What To Do When The Feeding Tube Dislodges

Imagine the following scenario: It is 8 pm and after her shower, your elderly mother accidentally dislodged her feeding tube. In a panic, you rush her to the nearest A&E. However, when you arrive, you realise that there are 20 people in the queue in front of you, meanwhile, your mother struggles with the uncomfortable tube. After a long four hour wait, it is close to 1 am and you have to leave for work in a few hours. Finally, the doctor finally calls your number. It takes him 15 minutes to fix the tube. As you leave the hospital you are relieved your mother is alright, but you can’t help but wonder if there was an easier way.

 

Unexpected Challenges

What do you do when the feeding tube accidentally dislodges or if an abdominal bag needs an urgent change? For many of us, who are inexperienced, and wary of causing pain or more harm to our loved ones, the first thought is to immediately rush to the nearest A&E where long queues await. The stresses of caregiving, travelling and waiting are only aggravated by the sight of the elderly loved one suffering alongside. But why should something as simple as a change of the feeding tube be such a stressful event? Managing clinical devices at home is preferred to waiting in long queues at the hospital at all hours of the day and it is possible with home care nursing. Ultimately, the aim is to help the patient recuperate in comfort.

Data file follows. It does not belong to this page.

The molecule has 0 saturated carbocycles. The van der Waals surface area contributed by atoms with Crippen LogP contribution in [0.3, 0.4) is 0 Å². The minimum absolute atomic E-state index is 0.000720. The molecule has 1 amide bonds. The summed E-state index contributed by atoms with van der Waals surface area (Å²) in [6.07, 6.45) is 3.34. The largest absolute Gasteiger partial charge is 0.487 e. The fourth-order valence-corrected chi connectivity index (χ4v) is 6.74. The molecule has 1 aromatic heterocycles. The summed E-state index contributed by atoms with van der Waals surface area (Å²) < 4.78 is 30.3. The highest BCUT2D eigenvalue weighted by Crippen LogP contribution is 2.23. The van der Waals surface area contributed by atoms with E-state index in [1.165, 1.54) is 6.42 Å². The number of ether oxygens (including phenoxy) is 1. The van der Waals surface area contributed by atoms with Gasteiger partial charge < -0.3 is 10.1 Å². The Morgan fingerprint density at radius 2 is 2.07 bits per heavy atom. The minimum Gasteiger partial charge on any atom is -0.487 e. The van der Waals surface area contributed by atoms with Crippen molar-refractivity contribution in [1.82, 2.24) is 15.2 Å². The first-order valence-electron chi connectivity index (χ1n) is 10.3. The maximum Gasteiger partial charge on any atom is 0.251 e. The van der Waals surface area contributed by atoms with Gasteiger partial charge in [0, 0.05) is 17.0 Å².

nasogastric tube insertion
These are what we bring to a patient’s home when we are called to insert a nasogastric tube.

The use of clinical devices is quickly migrating from the hospital into our homes. Common home clinical devices you may know about are blood pressure machines and glucometers. Today, patients are discharged with more sophisticated ones like feeding tubes, abdominal bags, and ventilators. Advancements in technology mean that the possibility of more in-home clinical devices is on the healthcare horizon. This is especially true in Singapore, which has recently emerged as a hub for clinical devices. However, this is often a double-edged sword as, despite its convenience, having these devices in the home can mean higher caregiver stress and a requirement for closer monitoring.

 

Help Caregivers Will Need

In the same vein, caregivers also need their fair share of help. In many cases, believing that they are left with little choice, caregivers disrupt or place their lives on hold, often taking leave from work or dedicating all their free time to caring for their loved ones because they feel that no one else would be equipped to handle the task. As one study showed, 84% of home care patients aged 65 years and over require skilled nursing services. However, with home care nurses shouldering some of these medical tasks, caregivers can direct their attention to the emotional and personal needs of their loved ones.

Drip Setting
These are the things needed to put up an intravenous (IV) drip at home.

Clinical Procedures at Home

When a patient is discharged with a clinical device, the hospital can only advise on the proper care steps. As there is not much opportunity for follow-up until the next appointment, the caregiver must have a basic knowledge of the device and a backup plan for emergencies. Having a home care service like Jaga-Me’s Clinical Procedures can save patients time and money that would otherwise be spent rushing to the hospital and pay their exorbitant fees. If there are doubts on device care or function, our help is immediate and personalised. The Clinical Procedure allows you to schedule the changing and maintenance of these devices from the comfort of your home.

 

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